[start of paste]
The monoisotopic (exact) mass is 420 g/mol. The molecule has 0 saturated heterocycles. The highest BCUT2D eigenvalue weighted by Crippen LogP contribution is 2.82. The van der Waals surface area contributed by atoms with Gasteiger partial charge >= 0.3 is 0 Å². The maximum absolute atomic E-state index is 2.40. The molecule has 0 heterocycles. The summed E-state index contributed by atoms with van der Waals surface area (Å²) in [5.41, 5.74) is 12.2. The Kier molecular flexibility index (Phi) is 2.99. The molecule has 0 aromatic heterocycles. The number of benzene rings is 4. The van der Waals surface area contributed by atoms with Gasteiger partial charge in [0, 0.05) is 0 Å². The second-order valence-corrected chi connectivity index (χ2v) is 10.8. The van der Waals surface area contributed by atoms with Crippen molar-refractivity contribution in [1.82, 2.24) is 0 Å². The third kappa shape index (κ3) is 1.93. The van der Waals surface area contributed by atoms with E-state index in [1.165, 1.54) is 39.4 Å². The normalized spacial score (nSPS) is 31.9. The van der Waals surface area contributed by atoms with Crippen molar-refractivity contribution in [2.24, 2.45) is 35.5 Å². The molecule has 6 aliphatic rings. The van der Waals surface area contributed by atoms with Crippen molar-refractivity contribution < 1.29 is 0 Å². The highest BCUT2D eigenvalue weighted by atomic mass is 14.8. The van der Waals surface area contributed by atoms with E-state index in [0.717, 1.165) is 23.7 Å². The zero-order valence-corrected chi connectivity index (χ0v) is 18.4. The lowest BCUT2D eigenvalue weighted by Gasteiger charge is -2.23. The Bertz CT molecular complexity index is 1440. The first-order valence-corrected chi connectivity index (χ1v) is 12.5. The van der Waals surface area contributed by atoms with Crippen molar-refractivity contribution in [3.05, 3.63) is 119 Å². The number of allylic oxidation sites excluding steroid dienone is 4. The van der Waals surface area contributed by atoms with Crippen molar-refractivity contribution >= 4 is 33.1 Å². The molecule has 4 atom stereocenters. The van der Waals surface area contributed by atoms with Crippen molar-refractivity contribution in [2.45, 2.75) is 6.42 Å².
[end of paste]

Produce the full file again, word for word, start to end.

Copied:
The monoisotopic (exact) mass is 420 g/mol. The molecule has 0 saturated heterocycles. The highest BCUT2D eigenvalue weighted by Crippen LogP contribution is 2.82. The van der Waals surface area contributed by atoms with Gasteiger partial charge >= 0.3 is 0 Å². The maximum absolute atomic E-state index is 2.40. The molecule has 0 heterocycles. The summed E-state index contributed by atoms with van der Waals surface area (Å²) in [5.41, 5.74) is 12.2. The Kier molecular flexibility index (Phi) is 2.99. The molecule has 0 aromatic heterocycles. The number of benzene rings is 4. The van der Waals surface area contributed by atoms with Gasteiger partial charge in [0, 0.05) is 0 Å². The second-order valence-corrected chi connectivity index (χ2v) is 10.8. The van der Waals surface area contributed by atoms with Crippen molar-refractivity contribution in [1.82, 2.24) is 0 Å². The third kappa shape index (κ3) is 1.93. The van der Waals surface area contributed by atoms with E-state index in [1.165, 1.54) is 39.4 Å². The normalized spacial score (nSPS) is 31.9. The van der Waals surface area contributed by atoms with Crippen molar-refractivity contribution in [2.24, 2.45) is 35.5 Å². The molecule has 6 aliphatic rings. The van der Waals surface area contributed by atoms with Crippen molar-refractivity contribution < 1.29 is 0 Å². The highest BCUT2D eigenvalue weighted by atomic mass is 14.8. The van der Waals surface area contributed by atoms with E-state index in [0.717, 1.165) is 23.7 Å². The zero-order valence-corrected chi connectivity index (χ0v) is 18.4. The lowest BCUT2D eigenvalue weighted by Gasteiger charge is -2.23. The Bertz CT molecular complexity index is 1440. The first-order valence-corrected chi connectivity index (χ1v) is 12.5. The van der Waals surface area contributed by atoms with Crippen molar-refractivity contribution in [3.05, 3.63) is 119 Å². The number of allylic oxidation sites excluding steroid dienone is 4. The van der Waals surface area contributed by atoms with Crippen molar-refractivity contribution >= 4 is 33.1 Å². The molecule has 4 atom stereocenters. The van der Waals surface area contributed by atoms with Crippen molar-refractivity contribution in [2.45, 2.75) is 6.42 Å².